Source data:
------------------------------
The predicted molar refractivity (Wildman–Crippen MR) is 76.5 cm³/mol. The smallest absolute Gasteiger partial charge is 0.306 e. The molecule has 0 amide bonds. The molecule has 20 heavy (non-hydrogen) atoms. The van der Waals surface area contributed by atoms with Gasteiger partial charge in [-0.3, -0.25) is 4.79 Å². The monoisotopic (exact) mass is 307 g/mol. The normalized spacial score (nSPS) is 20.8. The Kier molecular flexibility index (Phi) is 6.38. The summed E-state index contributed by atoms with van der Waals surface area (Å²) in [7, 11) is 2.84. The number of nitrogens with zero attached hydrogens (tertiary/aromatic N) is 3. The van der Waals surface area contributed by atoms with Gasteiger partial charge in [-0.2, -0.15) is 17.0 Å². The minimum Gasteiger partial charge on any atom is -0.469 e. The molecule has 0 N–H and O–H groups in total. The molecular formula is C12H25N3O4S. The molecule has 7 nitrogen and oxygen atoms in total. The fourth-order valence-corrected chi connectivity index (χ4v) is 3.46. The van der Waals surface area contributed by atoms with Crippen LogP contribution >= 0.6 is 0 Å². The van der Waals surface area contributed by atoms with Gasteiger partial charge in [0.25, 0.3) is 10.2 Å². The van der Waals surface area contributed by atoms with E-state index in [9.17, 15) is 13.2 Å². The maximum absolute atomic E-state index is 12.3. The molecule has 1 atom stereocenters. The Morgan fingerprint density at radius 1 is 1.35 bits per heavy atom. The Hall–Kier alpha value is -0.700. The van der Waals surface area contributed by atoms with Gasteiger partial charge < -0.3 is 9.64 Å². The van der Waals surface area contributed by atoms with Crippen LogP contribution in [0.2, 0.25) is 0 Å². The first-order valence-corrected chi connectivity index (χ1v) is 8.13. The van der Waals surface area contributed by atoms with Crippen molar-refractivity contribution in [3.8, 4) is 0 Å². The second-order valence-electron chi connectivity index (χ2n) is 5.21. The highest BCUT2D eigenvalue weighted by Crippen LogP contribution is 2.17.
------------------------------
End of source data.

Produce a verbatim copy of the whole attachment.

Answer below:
The predicted molar refractivity (Wildman–Crippen MR) is 76.5 cm³/mol. The smallest absolute Gasteiger partial charge is 0.306 e. The molecule has 0 amide bonds. The molecule has 20 heavy (non-hydrogen) atoms. The van der Waals surface area contributed by atoms with Gasteiger partial charge in [-0.3, -0.25) is 4.79 Å². The monoisotopic (exact) mass is 307 g/mol. The normalized spacial score (nSPS) is 20.8. The Kier molecular flexibility index (Phi) is 6.38. The summed E-state index contributed by atoms with van der Waals surface area (Å²) in [7, 11) is 2.84. The number of nitrogens with zero attached hydrogens (tertiary/aromatic N) is 3. The van der Waals surface area contributed by atoms with Gasteiger partial charge in [-0.2, -0.15) is 17.0 Å². The minimum Gasteiger partial charge on any atom is -0.469 e. The molecule has 0 N–H and O–H groups in total. The molecular formula is C12H25N3O4S. The molecule has 7 nitrogen and oxygen atoms in total. The fourth-order valence-corrected chi connectivity index (χ4v) is 3.46. The van der Waals surface area contributed by atoms with Crippen LogP contribution >= 0.6 is 0 Å². The van der Waals surface area contributed by atoms with Gasteiger partial charge in [0.25, 0.3) is 10.2 Å². The van der Waals surface area contributed by atoms with E-state index in [9.17, 15) is 13.2 Å². The maximum absolute atomic E-state index is 12.3. The molecule has 1 atom stereocenters. The Morgan fingerprint density at radius 1 is 1.35 bits per heavy atom. The Hall–Kier alpha value is -0.700. The van der Waals surface area contributed by atoms with Gasteiger partial charge < -0.3 is 9.64 Å². The van der Waals surface area contributed by atoms with Crippen LogP contribution in [0.2, 0.25) is 0 Å². The first-order valence-corrected chi connectivity index (χ1v) is 8.13. The van der Waals surface area contributed by atoms with Crippen molar-refractivity contribution in [3.8, 4) is 0 Å². The second-order valence-electron chi connectivity index (χ2n) is 5.21. The highest BCUT2D eigenvalue weighted by Crippen LogP contribution is 2.17.